As time goes by, your data might change and grow with newly added rows and columns. However, the pivot cache that feeds your pivot table report is disconnected from your data source, so it cannot represent any of the changes you make to your date source until you take another snapshot.
The action of updating your pivot cache by taking another snapshot of your data source is called refreshing your data. There are two reasons you might have to refresh your pivot table report:
- Changes have been made to your existing data source.
- Your data source’s range has been expanded with the addition of rows or columns.
The following sections explain how to keep your pivot table synchronized with the changes in your data source.
Dealing with changes made to the existing data source
If a few cells in your pivot table’s source data have changed due to edits or updates, you can refresh your pivot table report with a few clicks. Simply rightclick inside your pivot table report and select Refresh. This selection takes another snapshot of your data set, overwriting your previous pivot cache with the latest data.
You can also refresh the data in a pivot table by selecting Analyze from the PivotTable Tools tab in the ribbon and then choose Refresh.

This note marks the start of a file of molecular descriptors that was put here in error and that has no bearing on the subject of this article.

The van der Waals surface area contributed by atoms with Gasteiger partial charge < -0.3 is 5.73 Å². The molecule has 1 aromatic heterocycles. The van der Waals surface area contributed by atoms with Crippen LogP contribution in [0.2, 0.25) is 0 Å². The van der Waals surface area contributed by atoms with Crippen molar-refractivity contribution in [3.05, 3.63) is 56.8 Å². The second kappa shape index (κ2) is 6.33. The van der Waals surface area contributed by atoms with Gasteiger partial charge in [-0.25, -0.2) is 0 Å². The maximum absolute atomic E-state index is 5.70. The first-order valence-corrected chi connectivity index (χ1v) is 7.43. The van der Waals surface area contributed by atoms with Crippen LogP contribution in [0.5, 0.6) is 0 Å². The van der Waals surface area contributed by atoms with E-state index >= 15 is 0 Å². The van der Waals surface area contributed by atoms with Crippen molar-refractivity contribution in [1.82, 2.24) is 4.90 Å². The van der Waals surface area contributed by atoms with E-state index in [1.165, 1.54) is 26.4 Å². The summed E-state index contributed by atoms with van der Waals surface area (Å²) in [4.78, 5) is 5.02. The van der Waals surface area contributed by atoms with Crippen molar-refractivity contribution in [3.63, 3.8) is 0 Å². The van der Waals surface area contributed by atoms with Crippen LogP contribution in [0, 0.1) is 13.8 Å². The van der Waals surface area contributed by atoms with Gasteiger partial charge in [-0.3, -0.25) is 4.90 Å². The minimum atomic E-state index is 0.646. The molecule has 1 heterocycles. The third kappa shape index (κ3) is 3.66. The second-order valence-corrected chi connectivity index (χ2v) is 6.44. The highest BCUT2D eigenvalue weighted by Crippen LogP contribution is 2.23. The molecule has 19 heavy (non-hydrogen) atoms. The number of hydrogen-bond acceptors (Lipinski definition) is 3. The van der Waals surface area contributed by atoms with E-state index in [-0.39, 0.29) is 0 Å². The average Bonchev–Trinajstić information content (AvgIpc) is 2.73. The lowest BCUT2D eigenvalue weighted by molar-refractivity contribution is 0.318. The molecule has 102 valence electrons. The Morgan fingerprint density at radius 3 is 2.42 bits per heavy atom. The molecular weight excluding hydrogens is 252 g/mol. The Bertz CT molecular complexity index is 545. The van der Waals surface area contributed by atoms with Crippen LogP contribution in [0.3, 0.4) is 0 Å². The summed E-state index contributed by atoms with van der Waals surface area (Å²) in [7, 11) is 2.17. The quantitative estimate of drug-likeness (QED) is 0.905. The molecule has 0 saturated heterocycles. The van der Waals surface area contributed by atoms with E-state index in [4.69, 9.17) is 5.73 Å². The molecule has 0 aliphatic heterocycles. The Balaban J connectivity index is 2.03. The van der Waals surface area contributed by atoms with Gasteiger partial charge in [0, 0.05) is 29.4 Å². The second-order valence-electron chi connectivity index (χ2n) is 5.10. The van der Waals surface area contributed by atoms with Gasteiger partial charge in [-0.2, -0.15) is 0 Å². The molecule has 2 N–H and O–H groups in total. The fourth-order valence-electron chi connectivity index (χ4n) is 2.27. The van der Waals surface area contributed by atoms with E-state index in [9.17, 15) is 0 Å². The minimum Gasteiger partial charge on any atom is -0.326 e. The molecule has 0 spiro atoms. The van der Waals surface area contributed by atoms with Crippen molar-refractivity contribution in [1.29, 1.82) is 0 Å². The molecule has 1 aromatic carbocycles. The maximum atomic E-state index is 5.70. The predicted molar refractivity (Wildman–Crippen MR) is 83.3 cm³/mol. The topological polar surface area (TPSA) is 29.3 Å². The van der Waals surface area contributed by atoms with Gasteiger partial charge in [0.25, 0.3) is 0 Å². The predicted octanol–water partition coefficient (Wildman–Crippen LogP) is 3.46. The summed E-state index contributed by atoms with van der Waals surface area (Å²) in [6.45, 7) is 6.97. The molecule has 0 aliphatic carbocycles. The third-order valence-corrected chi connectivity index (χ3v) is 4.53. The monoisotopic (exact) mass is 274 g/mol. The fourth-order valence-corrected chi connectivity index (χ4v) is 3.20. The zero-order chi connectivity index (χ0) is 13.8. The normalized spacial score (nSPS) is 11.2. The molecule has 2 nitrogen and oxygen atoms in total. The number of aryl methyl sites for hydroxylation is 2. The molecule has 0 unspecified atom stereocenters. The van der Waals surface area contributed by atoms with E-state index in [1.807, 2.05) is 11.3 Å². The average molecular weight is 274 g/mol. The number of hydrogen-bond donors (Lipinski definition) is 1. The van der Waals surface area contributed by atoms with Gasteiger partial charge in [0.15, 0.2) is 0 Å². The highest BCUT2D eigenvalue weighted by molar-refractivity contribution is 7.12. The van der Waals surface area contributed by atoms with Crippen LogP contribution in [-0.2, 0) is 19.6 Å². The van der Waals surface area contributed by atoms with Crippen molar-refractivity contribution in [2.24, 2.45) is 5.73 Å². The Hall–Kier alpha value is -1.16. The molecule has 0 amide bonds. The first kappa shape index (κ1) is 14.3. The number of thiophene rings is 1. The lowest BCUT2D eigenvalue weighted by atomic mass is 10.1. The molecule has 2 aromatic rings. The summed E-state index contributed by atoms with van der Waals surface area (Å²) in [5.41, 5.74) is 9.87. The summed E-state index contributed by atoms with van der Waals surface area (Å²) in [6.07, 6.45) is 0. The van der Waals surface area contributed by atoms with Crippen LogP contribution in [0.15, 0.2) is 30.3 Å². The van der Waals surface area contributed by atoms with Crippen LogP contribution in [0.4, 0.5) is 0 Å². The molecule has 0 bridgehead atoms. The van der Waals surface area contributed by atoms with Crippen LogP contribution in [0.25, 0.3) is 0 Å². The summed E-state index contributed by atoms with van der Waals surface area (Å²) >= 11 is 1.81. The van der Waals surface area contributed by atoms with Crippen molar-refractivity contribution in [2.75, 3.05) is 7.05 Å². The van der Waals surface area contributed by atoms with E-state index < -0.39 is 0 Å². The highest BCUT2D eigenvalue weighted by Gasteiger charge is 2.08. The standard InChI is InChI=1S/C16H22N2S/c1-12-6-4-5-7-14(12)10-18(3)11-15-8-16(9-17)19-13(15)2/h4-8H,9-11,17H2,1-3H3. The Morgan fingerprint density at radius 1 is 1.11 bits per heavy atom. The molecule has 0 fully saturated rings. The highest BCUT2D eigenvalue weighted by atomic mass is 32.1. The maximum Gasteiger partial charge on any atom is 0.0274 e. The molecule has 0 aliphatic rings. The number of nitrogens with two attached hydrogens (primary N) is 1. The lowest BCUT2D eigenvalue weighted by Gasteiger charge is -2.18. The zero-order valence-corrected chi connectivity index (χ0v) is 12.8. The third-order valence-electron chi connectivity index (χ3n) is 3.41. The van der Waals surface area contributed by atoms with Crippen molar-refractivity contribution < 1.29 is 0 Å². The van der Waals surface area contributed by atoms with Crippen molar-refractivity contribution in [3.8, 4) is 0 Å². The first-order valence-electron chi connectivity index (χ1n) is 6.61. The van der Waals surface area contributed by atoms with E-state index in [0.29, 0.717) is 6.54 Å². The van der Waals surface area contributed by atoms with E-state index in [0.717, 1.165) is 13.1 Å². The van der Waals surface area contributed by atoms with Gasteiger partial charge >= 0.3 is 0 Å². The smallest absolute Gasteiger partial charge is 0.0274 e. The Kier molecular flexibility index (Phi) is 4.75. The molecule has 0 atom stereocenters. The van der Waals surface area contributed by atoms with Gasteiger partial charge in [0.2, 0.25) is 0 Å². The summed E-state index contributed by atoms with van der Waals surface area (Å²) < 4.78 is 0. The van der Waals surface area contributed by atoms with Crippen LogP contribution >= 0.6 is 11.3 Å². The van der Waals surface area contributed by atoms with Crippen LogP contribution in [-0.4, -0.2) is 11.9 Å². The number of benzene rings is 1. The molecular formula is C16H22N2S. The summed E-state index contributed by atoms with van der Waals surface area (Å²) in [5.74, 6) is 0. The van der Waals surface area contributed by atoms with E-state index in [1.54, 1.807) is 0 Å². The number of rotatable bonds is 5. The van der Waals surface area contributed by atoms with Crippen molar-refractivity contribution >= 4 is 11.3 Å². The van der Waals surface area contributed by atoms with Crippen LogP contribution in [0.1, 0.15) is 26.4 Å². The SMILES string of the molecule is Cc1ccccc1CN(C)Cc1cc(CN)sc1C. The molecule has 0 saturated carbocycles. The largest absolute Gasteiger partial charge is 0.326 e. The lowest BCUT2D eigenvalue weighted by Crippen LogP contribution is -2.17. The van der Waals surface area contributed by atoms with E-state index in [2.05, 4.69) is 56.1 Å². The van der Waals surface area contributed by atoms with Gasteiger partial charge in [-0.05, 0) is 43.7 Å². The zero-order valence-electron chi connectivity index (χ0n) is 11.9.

Clicking anywhere inside a pivot table activates the PivotTable Tools tabs just above the main ribbon.
Dealing with an expanded data source range due to the addition of rows or columns
When changes have been made to your data source that affects its range (for example, if you’ve added rows or columns), you have to update the range being captured by the pivot cache.
To do this, click anywhere inside the pivot table and then select Analyze from the PivotTable Tools tab in the ribbon. From here, select Change Data Source. This selection triggers the dialog box shown in Figure 2-35.
All you have to do here is update the range to include new rows and columns. After you have specified the appropriate range, click the OK button.
Note that if you format your pivot table source data as a table using Home, Format As Table or Ctrl+T, the Pivot Table Source range will automatically expand as the data grows. You will still have to click Refresh to pick up the new rows.